Richard Brooks Poster


Jump to: Overview (4)  | Mini Bio (1)  | Spouse (3)  | Trivia (9)  | Personal Quotes (11)  | Salary (1)

Overview (4)

Born in Philadelphia, Pennsylvania, USA
Died in Beverly Hills, Los Angeles, California, USA  (congestive heart failure)
Birth NameReuben Sax
Height 6' 3" (1.91 m)

Mini Bio (1)

Richard Brooks was an Academy Award-winning film writer who also earned six Oscar nominations and achieved success as a film director and producer.

He was born Ruben Sax on May 18, 1912, in Philadelphia, Pennsylvania. His parents were Russian-Jewish immigrants. He graduated from West Philadelphia HS, attended Philadelphia's Temple University for two years, before dropping out and later working as a sports reporter and radio journalist in the 1930s. After a stint as a writer for the NBC network, he worked for one season as director of New York's Mill Pond Theatre, and then headed to Los Angeles. There he broke into films as a script writer of "B" movies, Maria Montez epics, serials, and did some radio writing. During the Second World War, he served with the US Marines for two years.

Richard Brooks made his directorial debut with MGM's Crisis (1950) starring Cary Grant. He scripted and directed The Brothers Karamazov (1958) and Cat on a Hot Tin Roof (1958) and two years later won the Academy Award for Best Screenplay for Elmer Gantry (1960). He had six Oscar nominations and 25 other nominations during his film career. Brooks was a writer and director of Chekhovian depth, who mastered the use of understatement, anticlimax and implied emotion. His films enjoyed lasting appeal and tended to be more serious than the usual mainstream productions. Brooks was regarded as "independent" even before he officially broke away from the studio system in 1965. In the 1980s, he had his own production company.

Richard Brooks died of a heart failure on March 11, 1992, in Beverly Hills, California, and was laid to rest in the Hillside Memorial Park Cemetery in Culver City, California. He has a star on the Hollywood Walk of Fame at 6422 Hollywood Blvd., for his contribution to the art of motion picture.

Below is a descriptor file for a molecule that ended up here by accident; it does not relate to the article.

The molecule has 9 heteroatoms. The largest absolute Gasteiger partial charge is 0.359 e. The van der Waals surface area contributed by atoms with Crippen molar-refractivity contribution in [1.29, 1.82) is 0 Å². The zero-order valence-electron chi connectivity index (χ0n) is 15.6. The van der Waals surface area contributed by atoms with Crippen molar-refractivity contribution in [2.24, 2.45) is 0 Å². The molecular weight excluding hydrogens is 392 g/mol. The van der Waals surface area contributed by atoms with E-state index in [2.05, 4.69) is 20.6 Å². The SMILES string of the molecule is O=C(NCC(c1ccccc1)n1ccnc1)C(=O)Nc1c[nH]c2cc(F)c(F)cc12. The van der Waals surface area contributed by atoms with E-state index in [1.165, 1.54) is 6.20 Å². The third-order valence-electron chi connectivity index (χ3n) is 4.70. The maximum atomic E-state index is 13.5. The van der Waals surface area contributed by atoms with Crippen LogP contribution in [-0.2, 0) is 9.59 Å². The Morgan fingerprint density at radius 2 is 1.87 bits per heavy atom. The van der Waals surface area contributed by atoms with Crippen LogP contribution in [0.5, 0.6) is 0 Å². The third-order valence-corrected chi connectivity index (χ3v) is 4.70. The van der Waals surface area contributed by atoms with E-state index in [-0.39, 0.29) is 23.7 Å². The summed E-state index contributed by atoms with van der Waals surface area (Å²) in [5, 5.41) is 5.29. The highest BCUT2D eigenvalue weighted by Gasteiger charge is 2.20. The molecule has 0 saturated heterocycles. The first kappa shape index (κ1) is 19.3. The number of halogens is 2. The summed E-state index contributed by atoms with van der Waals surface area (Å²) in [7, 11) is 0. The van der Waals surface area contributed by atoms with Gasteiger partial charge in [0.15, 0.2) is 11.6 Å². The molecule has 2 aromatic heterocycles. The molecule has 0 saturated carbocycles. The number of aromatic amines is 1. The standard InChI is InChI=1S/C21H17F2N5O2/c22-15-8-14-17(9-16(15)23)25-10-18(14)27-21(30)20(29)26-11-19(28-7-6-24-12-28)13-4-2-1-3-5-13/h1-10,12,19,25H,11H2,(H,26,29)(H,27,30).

- IMDb Mini Biography By: Steve Shelokhonov

Spouse (3)

Jean Simmons (1 November 1960 - 1977) ( divorced) ( 1 child)
Harriet Levin (21 July 1946 - 27 June 1957) ( divorced)
Jean Brooks (1941 - 1944) ( divorced)

Trivia (9)

Directed ten different actors in Oscar-nominated performances: Lee J. Cobb, Paul Newman, Elizabeth Taylor, Burt Lancaster, Shirley Jones, Ed Begley, Geraldine Page, Shirley Knight, Jean Simmons and Tuesday Weld. Three of them--Jones, Lancaster and Begley--won Oscars for their performances in a Brooks film.
Daughter, with Jean Simmons, is Kate Brooks.
Ex-stepfather of Tracy Granger.
As of 2013, Brooks remains one of six men who directed his wife in a performance nominated for a Best-Actress Oscar; in his case, wife Jean Simmons in The Happy Ending (1969). The other five are Joel Coen directing Frances McDormand in Fargo (1996), John Cassavetes directing Gena Rowlands in A Woman Under the Influence (1974) and in Gloria (1980), Blake Edwards directing Julie Andrews in Victor Victoria (1982), Paul Czinner directing Elisabeth Bergner in Escape Me Never (1935) and Paul Newman directing Joanne Woodward in Rachel, Rachel (1968). Jules Dassin also directed his future wife Melina Mercouri in an Oscar-nominated performance (Never on Sunday (1960))--though they were not yet married at the time of the nomination.
Had known writer/director Samuel Fuller from the days when they were both reporters in New York City.
He and John Huston co-wrote the adapted screenplay for The Killers (1946), but neither received onscreen credit because of studio contract restraints.